By Joel Hall
The Georgia Department of Agriculture is holding several horses owned by Phillip Benton, of Jonesboro, after determining some of them were highly emaciated.
The state agency confiscated nine horses from the Jonesboro horse ranch, located at 8875 Camp Ave., after receiving complaints from local residents that horses at the ranch were allegedly starving.
According to Department of Agriculture Public Affairs Director Arty Schronce, investigators found two dead horses on the property when they raided the ranch on Tuesday.
"We sent people out there to investigate the animals, and a veterinarian determined that they were suffering from neglect," he said. "We found two dead horses there. We don't know how they died. One thing that I know of was, the need for more food. The horses were so hungry that one of the horses came up to one of our inspectors and started eating papers out of her hand."
Schronce said the Department of Agriculture used Purdue University's Equine Body Condition Scoring System to judge the horses, which ranks equine health on a scale of one to ten, "ten" being obese and "one" being emaciated.
"A good range is four to five ... that is normal," said Schronce. "Most of these ranked one to two."
The ranch on Camp Avenue is a common sight for commuters traveling to and from Henry County, along Lake Jodeco Road. A reporter was asked to leave the property on Tuesday. Phone calls made on Wednesday to Phillip Benton, the owner of the private horse ranch, went directly to a voice mailbox system that was full.
Schronce said the Department of Agriculture has received previous complaints about the horse ranch, including past reports of thin horses, and one complaint about an in-grown halter that was boring into the skin of a colt.
Stan Walsh, a Jonesboro resident, who reported the horses to the Clayton County Animal Control Department, said he grew concerned that the horses were not receiving proper food or shelter. "I go by and see these animals standing there, day in and day out, and grazing conditions are next to nothing," he said. "It was pretty obvious that they were not doing a real good job. It was just apparent based on the condition of the horses. You can look and see that there wasn't any kind of proper shelter for them to get in."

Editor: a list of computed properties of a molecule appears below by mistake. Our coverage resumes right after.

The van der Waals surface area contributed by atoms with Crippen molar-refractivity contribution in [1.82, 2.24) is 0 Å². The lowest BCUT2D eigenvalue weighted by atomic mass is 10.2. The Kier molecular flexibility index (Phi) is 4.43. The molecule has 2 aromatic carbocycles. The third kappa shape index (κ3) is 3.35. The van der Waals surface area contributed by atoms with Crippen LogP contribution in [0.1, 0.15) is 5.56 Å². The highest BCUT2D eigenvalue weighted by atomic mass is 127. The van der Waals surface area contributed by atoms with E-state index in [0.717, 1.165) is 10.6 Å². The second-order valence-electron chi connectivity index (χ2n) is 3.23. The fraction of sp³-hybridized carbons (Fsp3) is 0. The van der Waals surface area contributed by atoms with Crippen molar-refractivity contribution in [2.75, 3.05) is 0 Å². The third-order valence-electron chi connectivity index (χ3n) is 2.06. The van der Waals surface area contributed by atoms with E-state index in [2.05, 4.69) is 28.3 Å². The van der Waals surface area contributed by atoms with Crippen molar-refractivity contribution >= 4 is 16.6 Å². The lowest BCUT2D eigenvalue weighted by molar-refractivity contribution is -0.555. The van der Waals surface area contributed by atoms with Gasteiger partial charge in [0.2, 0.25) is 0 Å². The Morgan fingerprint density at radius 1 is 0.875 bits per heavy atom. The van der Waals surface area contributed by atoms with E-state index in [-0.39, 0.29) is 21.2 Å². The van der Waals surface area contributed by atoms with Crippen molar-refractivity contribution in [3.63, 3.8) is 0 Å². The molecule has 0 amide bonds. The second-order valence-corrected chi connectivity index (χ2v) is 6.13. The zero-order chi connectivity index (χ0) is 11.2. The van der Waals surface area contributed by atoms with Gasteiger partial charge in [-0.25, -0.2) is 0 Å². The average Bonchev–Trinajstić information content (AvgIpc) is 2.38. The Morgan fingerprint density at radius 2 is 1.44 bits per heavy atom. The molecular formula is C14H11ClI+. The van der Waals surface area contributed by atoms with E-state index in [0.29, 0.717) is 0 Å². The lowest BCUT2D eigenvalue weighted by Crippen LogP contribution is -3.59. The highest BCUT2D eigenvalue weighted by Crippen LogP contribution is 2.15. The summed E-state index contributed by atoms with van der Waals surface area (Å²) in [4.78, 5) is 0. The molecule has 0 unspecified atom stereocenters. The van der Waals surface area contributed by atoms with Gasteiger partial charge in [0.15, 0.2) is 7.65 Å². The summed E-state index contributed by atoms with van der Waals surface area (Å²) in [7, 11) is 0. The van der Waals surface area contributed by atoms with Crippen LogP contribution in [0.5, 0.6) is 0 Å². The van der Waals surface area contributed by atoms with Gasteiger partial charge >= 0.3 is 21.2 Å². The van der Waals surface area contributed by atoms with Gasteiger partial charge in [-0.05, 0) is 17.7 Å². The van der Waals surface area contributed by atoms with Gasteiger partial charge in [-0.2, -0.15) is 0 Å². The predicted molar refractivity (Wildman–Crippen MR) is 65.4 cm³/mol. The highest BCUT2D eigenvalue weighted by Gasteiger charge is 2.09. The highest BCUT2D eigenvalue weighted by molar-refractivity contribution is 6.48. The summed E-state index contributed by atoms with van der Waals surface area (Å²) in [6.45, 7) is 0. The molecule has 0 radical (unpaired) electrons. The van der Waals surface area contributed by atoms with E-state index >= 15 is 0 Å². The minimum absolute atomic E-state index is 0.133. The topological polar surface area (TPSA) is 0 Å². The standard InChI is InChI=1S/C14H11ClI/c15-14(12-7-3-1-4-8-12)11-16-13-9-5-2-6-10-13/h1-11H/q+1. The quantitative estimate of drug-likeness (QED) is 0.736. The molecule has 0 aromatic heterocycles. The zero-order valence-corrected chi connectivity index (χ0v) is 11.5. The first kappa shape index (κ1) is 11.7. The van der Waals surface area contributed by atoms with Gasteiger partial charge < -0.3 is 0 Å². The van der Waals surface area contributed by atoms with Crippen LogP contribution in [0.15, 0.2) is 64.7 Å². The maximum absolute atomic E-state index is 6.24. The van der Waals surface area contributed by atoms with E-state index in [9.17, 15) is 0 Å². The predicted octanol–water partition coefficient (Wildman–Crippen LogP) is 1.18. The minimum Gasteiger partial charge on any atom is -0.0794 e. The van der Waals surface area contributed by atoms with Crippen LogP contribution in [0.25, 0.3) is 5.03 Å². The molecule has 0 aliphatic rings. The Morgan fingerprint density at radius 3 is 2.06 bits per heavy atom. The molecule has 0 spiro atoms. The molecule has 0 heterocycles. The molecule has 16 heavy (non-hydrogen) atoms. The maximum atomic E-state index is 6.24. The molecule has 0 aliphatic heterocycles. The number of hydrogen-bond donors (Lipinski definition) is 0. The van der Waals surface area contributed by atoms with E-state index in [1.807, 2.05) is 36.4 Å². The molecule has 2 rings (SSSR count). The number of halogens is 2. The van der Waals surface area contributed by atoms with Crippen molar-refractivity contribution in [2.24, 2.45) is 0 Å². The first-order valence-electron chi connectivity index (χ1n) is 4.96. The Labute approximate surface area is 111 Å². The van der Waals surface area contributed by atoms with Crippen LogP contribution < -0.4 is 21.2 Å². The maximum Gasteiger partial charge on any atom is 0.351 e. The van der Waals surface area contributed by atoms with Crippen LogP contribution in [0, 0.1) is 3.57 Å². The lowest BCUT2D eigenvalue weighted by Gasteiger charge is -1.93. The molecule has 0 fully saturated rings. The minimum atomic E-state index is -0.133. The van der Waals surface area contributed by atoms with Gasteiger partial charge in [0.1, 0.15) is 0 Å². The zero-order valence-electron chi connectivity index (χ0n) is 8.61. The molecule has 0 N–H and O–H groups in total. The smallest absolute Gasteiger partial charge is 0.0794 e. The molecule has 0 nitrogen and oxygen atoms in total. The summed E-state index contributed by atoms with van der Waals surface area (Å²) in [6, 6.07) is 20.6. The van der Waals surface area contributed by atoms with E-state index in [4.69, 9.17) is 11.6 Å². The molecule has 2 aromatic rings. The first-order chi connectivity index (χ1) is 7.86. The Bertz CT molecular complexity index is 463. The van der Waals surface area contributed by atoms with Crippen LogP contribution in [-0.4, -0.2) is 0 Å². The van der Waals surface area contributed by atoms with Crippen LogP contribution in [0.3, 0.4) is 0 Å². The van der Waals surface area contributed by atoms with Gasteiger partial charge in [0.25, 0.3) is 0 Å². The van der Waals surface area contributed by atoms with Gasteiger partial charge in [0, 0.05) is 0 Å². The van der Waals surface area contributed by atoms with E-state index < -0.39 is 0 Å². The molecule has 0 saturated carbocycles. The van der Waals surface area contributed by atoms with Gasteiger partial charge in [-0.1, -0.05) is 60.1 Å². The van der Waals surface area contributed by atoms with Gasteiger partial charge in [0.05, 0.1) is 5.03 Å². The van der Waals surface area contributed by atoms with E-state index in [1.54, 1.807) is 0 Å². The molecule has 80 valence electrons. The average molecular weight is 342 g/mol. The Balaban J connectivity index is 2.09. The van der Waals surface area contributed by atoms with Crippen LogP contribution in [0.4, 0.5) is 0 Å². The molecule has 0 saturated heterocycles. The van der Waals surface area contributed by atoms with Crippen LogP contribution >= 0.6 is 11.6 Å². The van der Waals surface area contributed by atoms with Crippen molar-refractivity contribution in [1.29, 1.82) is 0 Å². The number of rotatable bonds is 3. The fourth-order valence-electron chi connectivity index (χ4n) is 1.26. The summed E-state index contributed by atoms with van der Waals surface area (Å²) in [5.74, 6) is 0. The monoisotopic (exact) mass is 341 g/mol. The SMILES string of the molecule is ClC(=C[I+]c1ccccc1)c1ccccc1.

Walsh said he worried that this past weekend's snowfall may have been harmful to some of the horses.
Schronce said that, as the economy has worsened, the Department of Agriculture is seeing more cases of horse malnutrition and starvation. "Over the past couple of years, you have had a drought to deal with when hay is much more expensive and harder to come by," he said. "During hard economic times, this is more common. I don't know anything about his [Benton's] particular situation."
Schronce said that investigators allowed 10 horses to remain on the property, and gave Benton specific care instructions. He said the nine confiscated horses would be put on a regimented treatment program by the Department of Agriculture, in which they would receive quality feed and adequate nutrition.
"We allowed 10 to stay on the property," said Schronce. "We will be monitoring those animals to make sure that they are cared for, and left written instructions of what that owner needs to do to care for those horses. I hope that he will follow our written instructions and make sure those remaining horses are taken care of."